The list of emerging markets that are vulnerable in these uncertain times is a long one. But Kuwait is near the top of it and its banks should be worried.
A new report from BCA Research (which is owned by Euromoney Institutional Investor) argues that Kuwait is far more exposed to market downturns than most other countries, principally because 80% of the Kuwaiti bourse is made up of financials, and those financials are in poor shape.
In particular, it is concerned about the level of real estate exposure among the banks at a time when that sector is expected to deteriorate badly alongside the broader Kuwait economy. It is a bleak outlook given that Kuwaiti stocks are already down 70% since 2007, and are at a lower level today than in 2009.
So what is the argument for the banks making everything worse? On first glance, the banks look OK. Sector-wide, NPLs stood at just 3% at the end of 2015, and the capital adequacy ratio of 16%; at the biggest bank, NBK, its last disclosed figures (for the end of 2014) showed a CAR of 14.5% and NPLs of just 1.5%. It doesn’t look so bad.
BCA argues, though, that bank earnings will drop, partly because of slowing exports affecting Kuwaiti liquidity, partly because of a slowdown in bank deposits and credit, but mainly because of where that credit has been deployed. “More ominously, Kuwaiti banks are now highly vulnerable to concentration risk,” BCA’s report says.
“Growth in local banks’ credit in recent years has hinged on consumer and real estate loans,” which today make up 62% of all bank credit, and are still growing. “Notably, the vast majority of consumer loans are for purchasing private homes. In other words, the bulk of bank loans are now leveraged to the property sector.” The IMF separately estimates that 40% of total bank collateral is tied to real estate.
This is not an uncommon picture in the Gulf, but the problem in Kuwait is that the real estate sector has boomed – at an annual pace of 27% between 2009 and 2014 in terms of value – before starting to fall in 2015. “With plunging oil income, the odds are very high that the number and value of property deals will crumble, and property prices will soften much more in the years ahead,” BCA says. Consequently, bank credit will shrink, NPLs surge, and financial stocks sell off, bringing down the overall market.
But does this stand up? NBK’s net income grew by 11.7% in the first nine months of 2015, while at Kuwait Finance House profits were up 17.3% year-on-year. Boubyan Bank enjoyed a 28% year-on-year increase in the first half of 2015. If the banks are in trouble, they are not yet showing it.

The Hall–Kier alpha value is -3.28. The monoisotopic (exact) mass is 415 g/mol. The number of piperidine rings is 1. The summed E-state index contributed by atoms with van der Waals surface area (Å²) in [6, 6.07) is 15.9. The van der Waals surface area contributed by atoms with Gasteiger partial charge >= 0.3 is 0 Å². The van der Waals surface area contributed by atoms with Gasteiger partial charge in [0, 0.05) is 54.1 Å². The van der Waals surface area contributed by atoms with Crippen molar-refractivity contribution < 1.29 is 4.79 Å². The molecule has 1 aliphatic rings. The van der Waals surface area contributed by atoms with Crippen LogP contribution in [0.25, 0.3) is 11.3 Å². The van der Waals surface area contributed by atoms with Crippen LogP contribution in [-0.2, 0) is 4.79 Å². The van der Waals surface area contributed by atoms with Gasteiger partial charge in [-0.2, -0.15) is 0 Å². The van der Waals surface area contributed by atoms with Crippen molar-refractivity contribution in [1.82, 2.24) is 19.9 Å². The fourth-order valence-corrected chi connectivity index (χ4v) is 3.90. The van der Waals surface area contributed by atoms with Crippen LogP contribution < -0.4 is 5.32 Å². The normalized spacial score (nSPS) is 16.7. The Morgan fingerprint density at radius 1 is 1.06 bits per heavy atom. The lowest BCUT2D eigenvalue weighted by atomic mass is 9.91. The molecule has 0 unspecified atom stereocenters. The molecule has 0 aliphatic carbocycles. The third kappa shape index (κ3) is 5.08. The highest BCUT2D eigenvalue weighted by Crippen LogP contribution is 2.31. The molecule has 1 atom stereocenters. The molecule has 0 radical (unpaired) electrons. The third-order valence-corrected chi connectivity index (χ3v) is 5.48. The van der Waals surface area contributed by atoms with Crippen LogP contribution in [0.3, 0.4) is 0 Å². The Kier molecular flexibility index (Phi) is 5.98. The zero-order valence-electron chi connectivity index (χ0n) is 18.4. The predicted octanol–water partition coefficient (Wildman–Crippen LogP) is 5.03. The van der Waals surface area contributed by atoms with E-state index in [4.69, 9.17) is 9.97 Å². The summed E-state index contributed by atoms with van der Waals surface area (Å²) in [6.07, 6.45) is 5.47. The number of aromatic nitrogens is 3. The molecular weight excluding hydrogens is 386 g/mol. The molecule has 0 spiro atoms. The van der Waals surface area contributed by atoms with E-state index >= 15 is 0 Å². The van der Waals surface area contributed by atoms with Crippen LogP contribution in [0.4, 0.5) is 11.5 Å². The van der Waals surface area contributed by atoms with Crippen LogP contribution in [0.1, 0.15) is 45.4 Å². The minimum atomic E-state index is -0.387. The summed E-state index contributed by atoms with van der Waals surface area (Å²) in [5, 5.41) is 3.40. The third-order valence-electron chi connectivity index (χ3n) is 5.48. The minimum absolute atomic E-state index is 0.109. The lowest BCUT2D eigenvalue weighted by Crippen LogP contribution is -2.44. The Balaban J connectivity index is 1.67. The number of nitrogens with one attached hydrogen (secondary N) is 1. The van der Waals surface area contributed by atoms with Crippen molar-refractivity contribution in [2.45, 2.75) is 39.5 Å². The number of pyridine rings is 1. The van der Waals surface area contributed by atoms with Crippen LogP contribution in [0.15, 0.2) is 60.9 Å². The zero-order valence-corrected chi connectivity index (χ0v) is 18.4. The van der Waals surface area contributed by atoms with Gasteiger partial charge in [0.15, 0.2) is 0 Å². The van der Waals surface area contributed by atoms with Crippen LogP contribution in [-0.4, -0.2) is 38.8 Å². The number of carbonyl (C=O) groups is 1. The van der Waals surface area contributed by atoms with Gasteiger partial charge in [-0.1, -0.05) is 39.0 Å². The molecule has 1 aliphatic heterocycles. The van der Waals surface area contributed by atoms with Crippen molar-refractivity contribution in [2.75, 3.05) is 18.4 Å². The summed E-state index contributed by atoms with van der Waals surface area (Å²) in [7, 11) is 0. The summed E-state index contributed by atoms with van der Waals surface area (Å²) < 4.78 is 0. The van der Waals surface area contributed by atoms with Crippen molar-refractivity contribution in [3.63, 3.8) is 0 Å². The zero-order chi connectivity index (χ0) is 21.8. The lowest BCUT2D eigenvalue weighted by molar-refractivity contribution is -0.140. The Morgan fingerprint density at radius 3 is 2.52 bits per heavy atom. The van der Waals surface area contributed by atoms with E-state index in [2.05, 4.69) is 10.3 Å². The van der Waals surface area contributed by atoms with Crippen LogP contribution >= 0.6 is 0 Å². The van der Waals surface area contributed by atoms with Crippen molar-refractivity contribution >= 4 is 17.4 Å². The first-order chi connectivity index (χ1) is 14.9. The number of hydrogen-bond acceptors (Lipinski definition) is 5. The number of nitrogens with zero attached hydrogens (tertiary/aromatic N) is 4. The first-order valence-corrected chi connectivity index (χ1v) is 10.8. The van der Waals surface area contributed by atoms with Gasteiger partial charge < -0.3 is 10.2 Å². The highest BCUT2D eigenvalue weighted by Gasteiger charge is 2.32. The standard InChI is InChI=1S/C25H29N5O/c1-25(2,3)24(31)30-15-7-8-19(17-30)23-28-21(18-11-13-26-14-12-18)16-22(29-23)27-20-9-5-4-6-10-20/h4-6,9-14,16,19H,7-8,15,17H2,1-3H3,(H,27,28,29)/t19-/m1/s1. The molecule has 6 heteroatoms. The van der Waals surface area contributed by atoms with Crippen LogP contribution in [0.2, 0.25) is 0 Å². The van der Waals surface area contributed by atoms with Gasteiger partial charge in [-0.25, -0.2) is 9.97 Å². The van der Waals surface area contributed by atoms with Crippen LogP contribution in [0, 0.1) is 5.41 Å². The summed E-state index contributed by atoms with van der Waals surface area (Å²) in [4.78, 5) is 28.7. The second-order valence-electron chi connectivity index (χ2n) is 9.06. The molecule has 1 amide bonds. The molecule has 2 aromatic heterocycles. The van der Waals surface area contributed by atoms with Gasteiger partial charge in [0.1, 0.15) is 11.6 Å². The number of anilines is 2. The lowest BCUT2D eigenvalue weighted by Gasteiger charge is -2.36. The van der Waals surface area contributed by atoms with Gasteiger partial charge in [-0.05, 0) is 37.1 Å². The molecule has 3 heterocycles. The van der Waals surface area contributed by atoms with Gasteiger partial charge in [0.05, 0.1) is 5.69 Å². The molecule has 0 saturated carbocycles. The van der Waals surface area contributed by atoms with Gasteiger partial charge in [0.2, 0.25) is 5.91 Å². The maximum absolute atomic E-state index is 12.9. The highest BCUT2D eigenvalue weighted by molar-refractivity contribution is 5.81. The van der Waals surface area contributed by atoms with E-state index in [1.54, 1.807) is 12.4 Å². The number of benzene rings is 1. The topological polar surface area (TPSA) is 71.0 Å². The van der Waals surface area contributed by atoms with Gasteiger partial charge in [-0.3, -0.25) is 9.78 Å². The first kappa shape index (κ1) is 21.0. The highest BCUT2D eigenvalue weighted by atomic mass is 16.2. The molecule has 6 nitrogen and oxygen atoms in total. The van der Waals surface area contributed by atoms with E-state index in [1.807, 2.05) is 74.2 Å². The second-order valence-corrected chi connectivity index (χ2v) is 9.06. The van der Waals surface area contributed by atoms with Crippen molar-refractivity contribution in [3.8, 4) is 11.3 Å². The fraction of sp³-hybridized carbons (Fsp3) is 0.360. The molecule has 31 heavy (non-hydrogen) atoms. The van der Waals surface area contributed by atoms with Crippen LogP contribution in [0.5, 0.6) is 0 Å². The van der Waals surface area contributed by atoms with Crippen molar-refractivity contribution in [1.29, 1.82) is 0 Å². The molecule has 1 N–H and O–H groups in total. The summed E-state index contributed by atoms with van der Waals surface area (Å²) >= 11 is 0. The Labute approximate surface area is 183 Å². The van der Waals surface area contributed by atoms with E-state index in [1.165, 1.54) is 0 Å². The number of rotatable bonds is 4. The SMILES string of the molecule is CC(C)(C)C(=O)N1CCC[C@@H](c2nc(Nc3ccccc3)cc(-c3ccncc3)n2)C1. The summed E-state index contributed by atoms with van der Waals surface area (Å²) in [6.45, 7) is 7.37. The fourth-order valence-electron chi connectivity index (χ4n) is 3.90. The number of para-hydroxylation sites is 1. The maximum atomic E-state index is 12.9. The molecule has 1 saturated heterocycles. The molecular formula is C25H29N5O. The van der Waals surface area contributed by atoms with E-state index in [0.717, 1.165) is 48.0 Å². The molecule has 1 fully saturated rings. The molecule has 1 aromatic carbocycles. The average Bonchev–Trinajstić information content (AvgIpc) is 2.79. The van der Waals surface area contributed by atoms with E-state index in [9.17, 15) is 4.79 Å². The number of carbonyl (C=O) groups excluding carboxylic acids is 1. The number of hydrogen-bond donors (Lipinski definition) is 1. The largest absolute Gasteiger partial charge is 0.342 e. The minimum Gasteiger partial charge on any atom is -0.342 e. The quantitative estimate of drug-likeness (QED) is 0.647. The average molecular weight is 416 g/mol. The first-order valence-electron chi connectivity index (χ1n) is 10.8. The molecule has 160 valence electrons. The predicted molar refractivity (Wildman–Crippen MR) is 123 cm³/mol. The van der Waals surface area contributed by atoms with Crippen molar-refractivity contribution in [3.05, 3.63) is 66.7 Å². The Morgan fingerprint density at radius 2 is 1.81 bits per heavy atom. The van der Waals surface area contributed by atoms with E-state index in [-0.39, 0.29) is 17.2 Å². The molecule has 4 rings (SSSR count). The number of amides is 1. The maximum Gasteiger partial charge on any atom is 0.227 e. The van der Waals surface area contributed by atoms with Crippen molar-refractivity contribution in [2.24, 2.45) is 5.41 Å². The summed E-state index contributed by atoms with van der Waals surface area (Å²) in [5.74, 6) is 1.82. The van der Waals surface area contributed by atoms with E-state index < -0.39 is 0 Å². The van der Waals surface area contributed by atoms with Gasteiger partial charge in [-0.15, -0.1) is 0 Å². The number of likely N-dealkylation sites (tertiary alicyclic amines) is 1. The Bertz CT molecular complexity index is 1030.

|MR Raghu, Markaz|
“The prices of real estate have held up, so far, amid falling oil prices,” he says. “The credit outlook for the Kuwait banking system is positive and supportive of growth given the ample liquidity in the system,” and a recent spate of contract awards through the non-hydrocarbon Kuwait Development Plan should help.
Moody’s most recent report on Kuwait, issued in October, maintained a stable outlook on the banking system that has been in place since 2011. Steffen Dyck, the author, acknowledges that “there remains above-average risk in financing for construction and real estate activity”, as well as banks’ exposure to equity markets.
“However, banks maintain comfortable liquidity reserves and a stable deposit base,” he says. He also notes that the central bank is introducing conservative Basel III requirements that are higher than Basel itself requires; those measures come in to place this year.
Region-wide, banks face pressure from the withdrawal of government liquidity as they deal with an era of lower oil prices. Amwal, the fund management group in Qatar, says that across the region government deposits account for between 12% and 40% of total deposits, depending on the country, and much of it is now being withdrawn.
“We expect loan growth to be lower as governments will cut spending,” says Afa Boran, head of asset management. “Additionally, there could be a liquidity squeeze if governments withdraw their deposits from banks. Interest rates will likely rise, hurting those banks that have a large interest rate mismatch.
“Even if Kuwait banks have better buffers in place than they once did, the threat is real. As the IMF noted in December: “There is strong empirical evidence of feedback loops between oil price movements, bank balance sheets, and asset prices in the GCC.”
Kuwait is no stranger to financial system strain, having seen defaults by two of its largest investment companies in 2008 and the recapitalization and restructuring of Gulf Bank, the third largest in the country. If prolonged low oil prices do bring about a crash in real estate prices, we may be about to see just how much Kuwait’s banking sector has learned from past experience.